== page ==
I can't think of a better New Year's resolution than to join the ranks of rugmakers whose numbers are increasing these days.
The most exciting thing about rugmaking is that, by combining latch hooking with needlepoint or working in different thicknesses, lengths and colors of wool, you can sculpt your rugs into the most fascinating designs with textured, three- dimensional effects.
You could work part of your design in the higher Rya pre-cut lengths, use the shorter pre-cut yarn for a thick close pile, or even trim different layers in between for molding shapes. This technique enables you to work scenes or faces that stand up in high relief and free all your artistic urges, using your latch hook and scissors as a sculptor uses a chisel.
I just finished a rug with a latch hook snowy owl sitting on a lonely pine branch. I made my favorite bird nice and speckly by mixing white and beige strands of wool and working them together in latch hook. I then used Rya lengths to show off his snowy white plumage and then hooked a grey-blue sky behind him in the flatter, shorter length, working related colors across each row for subtle shading. I must warn you, though, that if you decide to latch hook this feathered friend, he may end up as a wall hanging -- you'll be too fond of him to have him under foot.
Another inventive idea is to combine needlepoint and latch hook, as I did, by joining latch-hooked squares of umber and white with strips of needlepoint in a complimentary olive, umber and white floral design. You could give those wonderful old Victorian cabbage roses a new twist by combining needlepoint and latch hook, or do a marvelous abstract geometric pattern, although any design in latch hook should be ultra-simple and blocked out first on graph paper.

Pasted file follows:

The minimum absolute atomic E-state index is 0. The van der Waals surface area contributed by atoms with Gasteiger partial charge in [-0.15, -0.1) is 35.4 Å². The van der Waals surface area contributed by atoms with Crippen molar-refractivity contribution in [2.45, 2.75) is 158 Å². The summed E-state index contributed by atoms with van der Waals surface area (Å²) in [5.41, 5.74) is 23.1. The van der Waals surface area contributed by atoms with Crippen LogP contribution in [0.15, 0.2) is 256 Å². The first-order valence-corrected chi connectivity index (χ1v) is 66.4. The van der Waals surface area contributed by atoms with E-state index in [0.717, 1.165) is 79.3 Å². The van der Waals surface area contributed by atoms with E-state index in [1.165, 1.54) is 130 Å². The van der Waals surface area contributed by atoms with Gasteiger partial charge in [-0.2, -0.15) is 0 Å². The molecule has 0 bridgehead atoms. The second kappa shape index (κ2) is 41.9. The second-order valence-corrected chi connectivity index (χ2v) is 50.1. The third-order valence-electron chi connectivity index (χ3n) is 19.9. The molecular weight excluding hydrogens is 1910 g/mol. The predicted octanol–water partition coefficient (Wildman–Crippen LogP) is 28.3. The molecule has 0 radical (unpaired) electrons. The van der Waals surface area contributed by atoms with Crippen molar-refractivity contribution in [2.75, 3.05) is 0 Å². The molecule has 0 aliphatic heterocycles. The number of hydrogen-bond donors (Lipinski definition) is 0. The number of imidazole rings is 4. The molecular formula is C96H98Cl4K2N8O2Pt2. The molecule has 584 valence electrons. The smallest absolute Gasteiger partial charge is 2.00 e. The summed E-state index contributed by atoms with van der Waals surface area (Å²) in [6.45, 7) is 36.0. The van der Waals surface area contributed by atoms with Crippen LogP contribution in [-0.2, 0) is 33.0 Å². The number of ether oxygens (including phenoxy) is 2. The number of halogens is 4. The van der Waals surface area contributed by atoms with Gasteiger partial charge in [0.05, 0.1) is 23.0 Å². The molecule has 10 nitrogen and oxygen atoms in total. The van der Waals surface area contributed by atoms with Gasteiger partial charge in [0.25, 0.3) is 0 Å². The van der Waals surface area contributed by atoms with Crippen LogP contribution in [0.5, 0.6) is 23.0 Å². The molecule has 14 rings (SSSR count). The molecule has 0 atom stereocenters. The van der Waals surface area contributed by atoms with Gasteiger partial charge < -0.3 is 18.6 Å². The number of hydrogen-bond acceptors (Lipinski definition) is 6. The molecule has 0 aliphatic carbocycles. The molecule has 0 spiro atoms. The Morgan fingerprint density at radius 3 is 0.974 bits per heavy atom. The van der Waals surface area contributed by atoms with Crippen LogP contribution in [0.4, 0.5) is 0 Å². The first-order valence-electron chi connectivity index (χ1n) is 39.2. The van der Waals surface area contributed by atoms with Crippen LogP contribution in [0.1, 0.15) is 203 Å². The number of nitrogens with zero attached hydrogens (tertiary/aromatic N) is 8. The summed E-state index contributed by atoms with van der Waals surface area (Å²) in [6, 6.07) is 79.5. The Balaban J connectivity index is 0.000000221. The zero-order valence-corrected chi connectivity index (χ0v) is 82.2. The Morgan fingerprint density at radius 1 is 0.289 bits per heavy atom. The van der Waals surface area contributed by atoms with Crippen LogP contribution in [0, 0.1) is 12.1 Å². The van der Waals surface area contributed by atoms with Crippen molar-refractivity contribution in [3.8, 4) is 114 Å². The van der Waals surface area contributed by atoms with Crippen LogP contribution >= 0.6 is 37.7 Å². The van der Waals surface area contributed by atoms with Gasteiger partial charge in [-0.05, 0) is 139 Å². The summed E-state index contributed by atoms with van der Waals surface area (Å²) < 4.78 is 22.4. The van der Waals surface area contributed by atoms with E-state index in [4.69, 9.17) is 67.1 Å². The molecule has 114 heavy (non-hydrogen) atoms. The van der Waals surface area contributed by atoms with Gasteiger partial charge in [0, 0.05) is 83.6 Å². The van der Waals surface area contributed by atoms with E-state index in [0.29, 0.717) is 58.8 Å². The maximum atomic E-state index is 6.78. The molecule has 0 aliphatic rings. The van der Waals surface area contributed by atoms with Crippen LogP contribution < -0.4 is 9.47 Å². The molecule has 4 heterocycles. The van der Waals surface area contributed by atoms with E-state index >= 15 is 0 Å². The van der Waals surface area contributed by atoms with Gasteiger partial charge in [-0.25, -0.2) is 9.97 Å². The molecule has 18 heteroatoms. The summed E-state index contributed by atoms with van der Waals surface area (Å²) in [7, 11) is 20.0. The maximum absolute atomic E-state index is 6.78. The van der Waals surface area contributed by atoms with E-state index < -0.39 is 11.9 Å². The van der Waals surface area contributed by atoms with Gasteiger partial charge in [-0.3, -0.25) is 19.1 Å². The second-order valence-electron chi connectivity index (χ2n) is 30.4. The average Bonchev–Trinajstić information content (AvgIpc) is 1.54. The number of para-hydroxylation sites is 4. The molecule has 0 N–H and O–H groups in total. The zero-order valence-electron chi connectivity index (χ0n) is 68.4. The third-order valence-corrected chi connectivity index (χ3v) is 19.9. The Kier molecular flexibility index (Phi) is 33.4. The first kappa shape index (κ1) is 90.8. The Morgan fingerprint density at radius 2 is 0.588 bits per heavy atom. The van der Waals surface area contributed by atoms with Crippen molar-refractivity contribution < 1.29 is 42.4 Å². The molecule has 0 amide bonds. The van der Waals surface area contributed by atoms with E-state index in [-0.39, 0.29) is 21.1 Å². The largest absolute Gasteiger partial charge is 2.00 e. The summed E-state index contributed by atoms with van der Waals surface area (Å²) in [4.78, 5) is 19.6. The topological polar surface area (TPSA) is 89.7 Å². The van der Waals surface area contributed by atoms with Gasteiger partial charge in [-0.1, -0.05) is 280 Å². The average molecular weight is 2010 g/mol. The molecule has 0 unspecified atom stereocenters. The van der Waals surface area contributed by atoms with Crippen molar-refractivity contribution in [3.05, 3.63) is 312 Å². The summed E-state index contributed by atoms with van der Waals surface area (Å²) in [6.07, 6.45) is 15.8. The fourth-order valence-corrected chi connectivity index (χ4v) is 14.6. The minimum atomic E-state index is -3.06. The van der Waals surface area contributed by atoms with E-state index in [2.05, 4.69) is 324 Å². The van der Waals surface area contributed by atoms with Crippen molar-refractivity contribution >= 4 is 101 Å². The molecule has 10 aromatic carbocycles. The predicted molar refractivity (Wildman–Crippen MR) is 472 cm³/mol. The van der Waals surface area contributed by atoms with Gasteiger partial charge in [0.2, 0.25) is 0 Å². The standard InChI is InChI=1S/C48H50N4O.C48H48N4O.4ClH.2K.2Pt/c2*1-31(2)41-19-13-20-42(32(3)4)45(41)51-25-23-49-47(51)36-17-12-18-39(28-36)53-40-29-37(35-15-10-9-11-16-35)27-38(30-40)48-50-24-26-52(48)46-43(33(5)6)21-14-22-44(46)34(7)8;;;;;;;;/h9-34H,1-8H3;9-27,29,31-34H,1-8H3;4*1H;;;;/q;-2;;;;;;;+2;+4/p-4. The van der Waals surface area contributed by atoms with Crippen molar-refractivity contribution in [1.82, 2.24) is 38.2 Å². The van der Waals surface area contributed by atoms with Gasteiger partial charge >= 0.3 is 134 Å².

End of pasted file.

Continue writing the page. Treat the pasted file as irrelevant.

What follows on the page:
You could alternate rows of close herringbone or twist stitch, the stitch used by the Portuguese, with rows of latch hook, working all in one color or in rainbow stripes. When you're done, simply clip the latch hook into a rounded shape so that it doesn't obscure the low channels of needlepoint, and you'll have a nice clean furrowed effect.
You can work your rugs in pre-cut yarn of either acrylic or wool, although wool will give you more subtle shading than acrylic, which has a rather limited color selection. But since wool is far more expensive than the man-made yarns, you might want to hold off on it until you're ready to tackle an heirloom.
And when you're working large areas of latch hook, your work will go faster if you follow a clever time-saving tip. Rather than picking up each piece of pre-cut yarn individually, take three strands at a time and wrap them around the shaft of the latch hook. Then, one by one, move the pieces of yarn to the left over the latch and pull them into canvas. Once you've gotten the knack, and you've started on your first project, your only resolution will be forcing yourself to put it down.